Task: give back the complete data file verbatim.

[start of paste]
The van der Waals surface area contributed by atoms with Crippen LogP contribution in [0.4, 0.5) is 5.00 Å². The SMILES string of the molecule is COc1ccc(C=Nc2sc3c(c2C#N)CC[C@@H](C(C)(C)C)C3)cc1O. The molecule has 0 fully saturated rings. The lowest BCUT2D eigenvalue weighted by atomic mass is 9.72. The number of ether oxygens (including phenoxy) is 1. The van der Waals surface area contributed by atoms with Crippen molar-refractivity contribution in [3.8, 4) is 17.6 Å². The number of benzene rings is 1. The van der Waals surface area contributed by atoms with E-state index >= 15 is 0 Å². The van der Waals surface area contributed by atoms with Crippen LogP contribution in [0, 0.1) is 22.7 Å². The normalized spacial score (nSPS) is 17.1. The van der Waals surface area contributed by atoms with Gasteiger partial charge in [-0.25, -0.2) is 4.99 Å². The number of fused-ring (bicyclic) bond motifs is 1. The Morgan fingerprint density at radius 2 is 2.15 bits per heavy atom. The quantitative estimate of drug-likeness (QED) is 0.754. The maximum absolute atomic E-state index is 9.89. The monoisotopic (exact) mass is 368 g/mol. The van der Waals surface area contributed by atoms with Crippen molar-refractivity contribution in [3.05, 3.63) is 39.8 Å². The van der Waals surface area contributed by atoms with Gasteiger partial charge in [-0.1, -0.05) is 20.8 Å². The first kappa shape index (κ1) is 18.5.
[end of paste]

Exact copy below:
The van der Waals surface area contributed by atoms with Crippen LogP contribution in [0.4, 0.5) is 5.00 Å². The SMILES string of the molecule is COc1ccc(C=Nc2sc3c(c2C#N)CC[C@@H](C(C)(C)C)C3)cc1O. The molecule has 0 fully saturated rings. The lowest BCUT2D eigenvalue weighted by atomic mass is 9.72. The number of ether oxygens (including phenoxy) is 1. The van der Waals surface area contributed by atoms with Crippen molar-refractivity contribution in [3.8, 4) is 17.6 Å². The number of benzene rings is 1. The van der Waals surface area contributed by atoms with E-state index >= 15 is 0 Å². The van der Waals surface area contributed by atoms with Crippen LogP contribution in [0, 0.1) is 22.7 Å². The normalized spacial score (nSPS) is 17.1. The van der Waals surface area contributed by atoms with Gasteiger partial charge in [-0.25, -0.2) is 4.99 Å². The number of fused-ring (bicyclic) bond motifs is 1. The Morgan fingerprint density at radius 2 is 2.15 bits per heavy atom. The quantitative estimate of drug-likeness (QED) is 0.754. The maximum absolute atomic E-state index is 9.89. The monoisotopic (exact) mass is 368 g/mol. The van der Waals surface area contributed by atoms with Crippen molar-refractivity contribution in [3.05, 3.63) is 39.8 Å². The van der Waals surface area contributed by atoms with Gasteiger partial charge in [-0.1, -0.05) is 20.8 Å². The first kappa shape index (κ1) is 18.5.